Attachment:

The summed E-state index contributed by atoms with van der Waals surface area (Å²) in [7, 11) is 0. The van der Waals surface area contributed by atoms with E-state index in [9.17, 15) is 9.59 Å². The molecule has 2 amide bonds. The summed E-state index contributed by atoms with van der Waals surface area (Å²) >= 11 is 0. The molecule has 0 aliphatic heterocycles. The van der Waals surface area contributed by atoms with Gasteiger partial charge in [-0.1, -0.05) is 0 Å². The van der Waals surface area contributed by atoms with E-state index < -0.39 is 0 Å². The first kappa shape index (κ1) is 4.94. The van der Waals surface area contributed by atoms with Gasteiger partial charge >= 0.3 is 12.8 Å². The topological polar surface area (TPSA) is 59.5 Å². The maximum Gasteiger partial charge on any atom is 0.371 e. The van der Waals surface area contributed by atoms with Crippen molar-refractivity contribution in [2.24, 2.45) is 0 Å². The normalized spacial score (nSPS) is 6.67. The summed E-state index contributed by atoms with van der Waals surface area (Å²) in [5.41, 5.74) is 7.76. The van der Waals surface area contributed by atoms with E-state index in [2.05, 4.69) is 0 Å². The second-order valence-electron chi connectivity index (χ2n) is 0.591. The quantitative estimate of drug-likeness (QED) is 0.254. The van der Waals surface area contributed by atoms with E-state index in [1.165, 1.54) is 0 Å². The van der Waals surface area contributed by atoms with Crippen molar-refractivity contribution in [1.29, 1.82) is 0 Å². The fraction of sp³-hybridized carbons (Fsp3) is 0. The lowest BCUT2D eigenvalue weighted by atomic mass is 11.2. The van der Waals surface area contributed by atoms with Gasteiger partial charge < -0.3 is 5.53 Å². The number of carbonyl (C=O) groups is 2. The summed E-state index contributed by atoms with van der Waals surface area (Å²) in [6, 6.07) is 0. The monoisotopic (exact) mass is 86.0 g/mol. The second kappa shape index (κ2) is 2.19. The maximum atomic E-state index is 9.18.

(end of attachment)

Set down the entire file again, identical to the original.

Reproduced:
The summed E-state index contributed by atoms with van der Waals surface area (Å²) in [7, 11) is 0. The van der Waals surface area contributed by atoms with E-state index in [9.17, 15) is 9.59 Å². The molecule has 2 amide bonds. The summed E-state index contributed by atoms with van der Waals surface area (Å²) >= 11 is 0. The molecule has 0 aliphatic heterocycles. The van der Waals surface area contributed by atoms with Gasteiger partial charge in [-0.1, -0.05) is 0 Å². The van der Waals surface area contributed by atoms with E-state index < -0.39 is 0 Å². The first kappa shape index (κ1) is 4.94. The van der Waals surface area contributed by atoms with Gasteiger partial charge >= 0.3 is 12.8 Å². The topological polar surface area (TPSA) is 59.5 Å². The maximum Gasteiger partial charge on any atom is 0.371 e. The van der Waals surface area contributed by atoms with Crippen molar-refractivity contribution in [2.24, 2.45) is 0 Å². The normalized spacial score (nSPS) is 6.67. The summed E-state index contributed by atoms with van der Waals surface area (Å²) in [5.41, 5.74) is 7.76. The van der Waals surface area contributed by atoms with E-state index in [2.05, 4.69) is 0 Å². The second-order valence-electron chi connectivity index (χ2n) is 0.591. The quantitative estimate of drug-likeness (QED) is 0.254. The van der Waals surface area contributed by atoms with E-state index in [1.165, 1.54) is 0 Å². The van der Waals surface area contributed by atoms with Crippen molar-refractivity contribution in [1.29, 1.82) is 0 Å². The fraction of sp³-hybridized carbons (Fsp3) is 0. The lowest BCUT2D eigenvalue weighted by atomic mass is 11.2. The van der Waals surface area contributed by atoms with Gasteiger partial charge < -0.3 is 5.53 Å². The number of carbonyl (C=O) groups is 2. The summed E-state index contributed by atoms with van der Waals surface area (Å²) in [6, 6.07) is 0. The monoisotopic (exact) mass is 86.0 g/mol. The second kappa shape index (κ2) is 2.19. The maximum atomic E-state index is 9.18.